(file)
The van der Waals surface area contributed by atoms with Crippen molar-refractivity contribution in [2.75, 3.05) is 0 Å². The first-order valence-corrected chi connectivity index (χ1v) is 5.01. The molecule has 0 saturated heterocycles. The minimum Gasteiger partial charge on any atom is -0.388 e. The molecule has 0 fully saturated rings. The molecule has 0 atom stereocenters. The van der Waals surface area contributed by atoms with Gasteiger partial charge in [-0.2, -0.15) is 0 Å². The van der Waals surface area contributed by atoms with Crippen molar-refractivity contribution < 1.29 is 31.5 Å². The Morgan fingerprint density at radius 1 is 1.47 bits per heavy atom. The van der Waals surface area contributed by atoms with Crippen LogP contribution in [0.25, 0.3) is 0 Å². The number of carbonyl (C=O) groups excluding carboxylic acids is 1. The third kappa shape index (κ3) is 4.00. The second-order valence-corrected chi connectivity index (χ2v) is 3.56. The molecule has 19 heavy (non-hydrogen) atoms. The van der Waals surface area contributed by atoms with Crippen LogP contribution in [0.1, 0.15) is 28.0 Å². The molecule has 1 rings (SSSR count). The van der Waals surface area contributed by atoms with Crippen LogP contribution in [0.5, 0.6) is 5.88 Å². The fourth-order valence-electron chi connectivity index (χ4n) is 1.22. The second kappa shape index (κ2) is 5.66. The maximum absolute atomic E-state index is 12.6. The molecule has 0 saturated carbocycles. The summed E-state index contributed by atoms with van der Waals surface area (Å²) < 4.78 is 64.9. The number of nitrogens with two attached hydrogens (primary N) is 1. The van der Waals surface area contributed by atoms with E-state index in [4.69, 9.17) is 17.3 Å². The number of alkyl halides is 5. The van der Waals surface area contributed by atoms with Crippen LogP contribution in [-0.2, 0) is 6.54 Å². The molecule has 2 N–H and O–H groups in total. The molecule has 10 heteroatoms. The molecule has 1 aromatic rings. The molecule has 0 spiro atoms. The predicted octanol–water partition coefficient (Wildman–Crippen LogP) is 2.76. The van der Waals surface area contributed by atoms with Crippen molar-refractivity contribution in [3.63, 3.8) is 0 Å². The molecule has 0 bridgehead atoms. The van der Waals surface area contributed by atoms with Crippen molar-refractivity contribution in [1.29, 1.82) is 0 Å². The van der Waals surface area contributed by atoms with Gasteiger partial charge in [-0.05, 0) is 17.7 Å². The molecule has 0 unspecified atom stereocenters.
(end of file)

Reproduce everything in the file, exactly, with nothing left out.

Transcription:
The van der Waals surface area contributed by atoms with Crippen molar-refractivity contribution in [2.75, 3.05) is 0 Å². The first-order valence-corrected chi connectivity index (χ1v) is 5.01. The molecule has 0 saturated heterocycles. The minimum Gasteiger partial charge on any atom is -0.388 e. The molecule has 0 fully saturated rings. The molecule has 0 atom stereocenters. The van der Waals surface area contributed by atoms with Gasteiger partial charge in [-0.2, -0.15) is 0 Å². The van der Waals surface area contributed by atoms with Crippen molar-refractivity contribution < 1.29 is 31.5 Å². The Morgan fingerprint density at radius 1 is 1.47 bits per heavy atom. The van der Waals surface area contributed by atoms with Crippen LogP contribution in [0.25, 0.3) is 0 Å². The number of carbonyl (C=O) groups excluding carboxylic acids is 1. The third kappa shape index (κ3) is 4.00. The second-order valence-corrected chi connectivity index (χ2v) is 3.56. The molecule has 19 heavy (non-hydrogen) atoms. The van der Waals surface area contributed by atoms with Crippen LogP contribution in [0.1, 0.15) is 28.0 Å². The molecule has 1 rings (SSSR count). The van der Waals surface area contributed by atoms with Crippen LogP contribution in [0.5, 0.6) is 5.88 Å². The fourth-order valence-electron chi connectivity index (χ4n) is 1.22. The second kappa shape index (κ2) is 5.66. The maximum absolute atomic E-state index is 12.6. The molecule has 0 saturated carbocycles. The summed E-state index contributed by atoms with van der Waals surface area (Å²) < 4.78 is 64.9. The number of nitrogens with two attached hydrogens (primary N) is 1. The van der Waals surface area contributed by atoms with E-state index in [4.69, 9.17) is 17.3 Å². The number of alkyl halides is 5. The van der Waals surface area contributed by atoms with Crippen LogP contribution in [-0.2, 0) is 6.54 Å². The molecule has 2 N–H and O–H groups in total. The molecule has 10 heteroatoms. The molecule has 1 aromatic rings. The molecule has 0 spiro atoms. The predicted octanol–water partition coefficient (Wildman–Crippen LogP) is 2.76. The van der Waals surface area contributed by atoms with Crippen molar-refractivity contribution in [3.63, 3.8) is 0 Å². The molecule has 0 bridgehead atoms. The van der Waals surface area contributed by atoms with Crippen molar-refractivity contribution in [1.29, 1.82) is 0 Å². The van der Waals surface area contributed by atoms with Gasteiger partial charge in [-0.05, 0) is 17.7 Å². The molecule has 0 unspecified atom stereocenters.